Nissan’s New Advertising Campaign Has You At Its Heart

Nissan Advertising Campaign
The new Nissan "Take On" campaign puts the brand's technology to the test

In retooling its advertising, Nissan put customers, and their safety, first.

Nissan knew they were in a pickle. Over the past few years the brand’s marketing message became fragmented—some ads were about dads and race cars, other ads were targeted to sports fans, yet others focused on families and safety features. All together, though, critics noted that the brand lacked a central identity: What did Nissan stand for?

Looking to answer that question, Jeremy Tucker, Nissan’s US marketing chief, brought together the company’s executive team and the full roster of marketing execs and agencies for a pow-wow: The mission was to define the brand and hammer out a marketing strategy.

They saw the light! They understand what matters to you

What became clear after talking to customers, looking at research and noting what drivers respond to most was that people love cars with great features, especially safety, comfort and technology. And the largest group of people making those buying decisions? Women.

“The first aha,” Jeremy told us, was understanding the ‘purchase driver’ for most buyers: “Do I feel this is a smart, quality car that is safe for my family?”

But the Nissan team also looked what driving means to consumers today. “We [at Nissan] are car people and we love driving, but consumers will tell you driving has its challenges. Not all challenges are bad—kids, tailgating, vacation— but some are scary: texting drivers, potholes, distracted drivers.” And when the average mom in the US spends three hours a day shuttling her kids around, all this is a huge consideration. But for Nissan, it was an opportunity to tout the company’s smart technology and safety features.

Crafting an advertising message to better connect with you

“We are resetting the brand,” Jeremy told us. “We take ourselves seriously; we understand a car is a big purchase for consumers.” So the new campaign, which carries the theme “Take On,” shows how Nissan’s sedans and SUVs take on the obstacles and challenges of the road and keep you safe and in control.

But they want your attention, too, so the ads use humor, emotion and a bit of Hollywood magic to tell the story. “We wanted it to be epic, cinematic,” Jeremy said. The goal of the ads is to show “how the car performs in the real world, show its features the way you would experience them when you buy it.”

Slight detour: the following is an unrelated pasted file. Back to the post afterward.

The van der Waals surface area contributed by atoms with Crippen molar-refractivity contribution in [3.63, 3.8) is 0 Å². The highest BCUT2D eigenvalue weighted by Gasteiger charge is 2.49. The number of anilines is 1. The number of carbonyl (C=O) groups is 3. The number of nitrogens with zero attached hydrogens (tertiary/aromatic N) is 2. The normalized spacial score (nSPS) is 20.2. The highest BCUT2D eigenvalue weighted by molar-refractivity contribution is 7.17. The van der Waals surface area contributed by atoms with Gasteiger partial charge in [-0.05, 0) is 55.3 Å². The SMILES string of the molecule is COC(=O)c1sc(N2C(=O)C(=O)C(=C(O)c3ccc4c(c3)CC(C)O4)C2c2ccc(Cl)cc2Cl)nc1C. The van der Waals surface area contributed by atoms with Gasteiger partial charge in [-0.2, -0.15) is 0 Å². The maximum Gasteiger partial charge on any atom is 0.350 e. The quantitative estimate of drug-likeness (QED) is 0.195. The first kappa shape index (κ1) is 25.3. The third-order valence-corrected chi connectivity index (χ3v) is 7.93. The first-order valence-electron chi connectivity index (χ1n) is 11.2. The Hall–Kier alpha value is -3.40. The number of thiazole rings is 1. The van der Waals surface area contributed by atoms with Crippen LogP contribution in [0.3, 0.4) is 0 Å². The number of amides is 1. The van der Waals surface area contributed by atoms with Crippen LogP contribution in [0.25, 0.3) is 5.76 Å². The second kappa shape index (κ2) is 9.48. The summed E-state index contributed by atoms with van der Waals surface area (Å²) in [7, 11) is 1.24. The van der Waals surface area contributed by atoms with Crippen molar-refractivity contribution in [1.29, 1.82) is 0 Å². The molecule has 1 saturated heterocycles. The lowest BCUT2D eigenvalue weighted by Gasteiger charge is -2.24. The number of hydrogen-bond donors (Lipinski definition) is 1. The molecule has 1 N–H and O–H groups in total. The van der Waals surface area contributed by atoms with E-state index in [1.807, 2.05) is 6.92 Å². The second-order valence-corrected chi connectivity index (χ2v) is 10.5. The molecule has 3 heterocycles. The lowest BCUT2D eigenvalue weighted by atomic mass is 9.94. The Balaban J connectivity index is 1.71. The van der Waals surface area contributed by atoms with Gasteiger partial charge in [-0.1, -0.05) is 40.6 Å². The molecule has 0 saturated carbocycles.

Taking a page from Disney. Yes, that Disney

Jeremy joined Nissan almost two years ago from Disney where he worked on consumer product strategy. At Disney he learned to work across the company to bring together departments that might not normally work together; breaking down the silos, as its known, is a popular and effective way to take on tough challenges, and Jeremy saw it as a way to retool the marketing message. “As a marketer it’s easy to pick up your crayons and move to a different sandbox,” Jeremy said; typically, when something isn’t working companies will hire new agencies or executives. “It’s harder to challenge everyone and get great work from them,” but he and other Nissan executives recognized the importance of a team approach.

Vice President, Marketing Communications And Media, Nissan North America, Inc.

Jeremy Tucker, Vice President, Marketing Communications and Media, Nissan

The challenge doesn’t stop with marketing, though. Nissan will extend these messages into dealerships and their sales teams, so that the experience they create for their customers, especially women, is consistent with the message in the ads. Judy Wheeler, Nissan’s head of sales, is creating programs to help dealers to train and educate their teams, so when you walk into a Nissan dealership, the images and ideas behind the marketing campaigns play out in real life, too: Leaving the tough challenges to the road and keeping you safe and in control.

Journalist, entrepreneur and mom. Expertise includes new cars, family cars, 3-row SUVs, child passenger car seats and automotive careers... More about Scotty Reiss